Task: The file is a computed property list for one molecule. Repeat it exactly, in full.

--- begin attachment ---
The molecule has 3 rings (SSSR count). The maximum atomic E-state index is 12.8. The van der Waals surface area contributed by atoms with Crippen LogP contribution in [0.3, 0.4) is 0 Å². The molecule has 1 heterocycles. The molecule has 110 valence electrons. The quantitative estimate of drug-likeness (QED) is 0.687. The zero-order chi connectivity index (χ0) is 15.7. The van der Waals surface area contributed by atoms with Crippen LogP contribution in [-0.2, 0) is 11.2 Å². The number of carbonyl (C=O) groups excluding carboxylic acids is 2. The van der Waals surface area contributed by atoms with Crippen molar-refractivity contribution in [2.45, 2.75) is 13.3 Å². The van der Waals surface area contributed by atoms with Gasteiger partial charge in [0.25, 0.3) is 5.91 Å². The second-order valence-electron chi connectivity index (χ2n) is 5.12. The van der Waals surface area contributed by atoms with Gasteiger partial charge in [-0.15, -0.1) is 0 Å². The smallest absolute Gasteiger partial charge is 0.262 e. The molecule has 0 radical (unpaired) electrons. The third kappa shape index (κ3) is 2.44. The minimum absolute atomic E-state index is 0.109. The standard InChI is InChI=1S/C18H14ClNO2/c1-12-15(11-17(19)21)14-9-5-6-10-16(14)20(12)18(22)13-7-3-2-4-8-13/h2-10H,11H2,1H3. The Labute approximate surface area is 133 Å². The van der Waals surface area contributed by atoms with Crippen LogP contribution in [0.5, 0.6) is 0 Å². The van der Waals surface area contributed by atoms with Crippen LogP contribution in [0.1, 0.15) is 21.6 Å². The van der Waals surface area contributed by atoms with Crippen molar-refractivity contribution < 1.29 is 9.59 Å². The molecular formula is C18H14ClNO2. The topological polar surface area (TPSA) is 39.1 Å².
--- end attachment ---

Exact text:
The molecule has 3 rings (SSSR count). The maximum atomic E-state index is 12.8. The van der Waals surface area contributed by atoms with Crippen LogP contribution in [0.3, 0.4) is 0 Å². The molecule has 1 heterocycles. The molecule has 110 valence electrons. The quantitative estimate of drug-likeness (QED) is 0.687. The zero-order chi connectivity index (χ0) is 15.7. The van der Waals surface area contributed by atoms with Crippen LogP contribution in [-0.2, 0) is 11.2 Å². The number of carbonyl (C=O) groups excluding carboxylic acids is 2. The van der Waals surface area contributed by atoms with Crippen molar-refractivity contribution in [2.45, 2.75) is 13.3 Å². The van der Waals surface area contributed by atoms with Gasteiger partial charge in [0.25, 0.3) is 5.91 Å². The second-order valence-electron chi connectivity index (χ2n) is 5.12. The van der Waals surface area contributed by atoms with Gasteiger partial charge in [-0.15, -0.1) is 0 Å². The smallest absolute Gasteiger partial charge is 0.262 e. The molecule has 0 radical (unpaired) electrons. The third kappa shape index (κ3) is 2.44. The minimum absolute atomic E-state index is 0.109. The standard InChI is InChI=1S/C18H14ClNO2/c1-12-15(11-17(19)21)14-9-5-6-10-16(14)20(12)18(22)13-7-3-2-4-8-13/h2-10H,11H2,1H3. The Labute approximate surface area is 133 Å². The van der Waals surface area contributed by atoms with Crippen LogP contribution in [0.5, 0.6) is 0 Å². The van der Waals surface area contributed by atoms with Crippen LogP contribution in [0.1, 0.15) is 21.6 Å². The van der Waals surface area contributed by atoms with Crippen molar-refractivity contribution < 1.29 is 9.59 Å². The molecular formula is C18H14ClNO2. The topological polar surface area (TPSA) is 39.1 Å².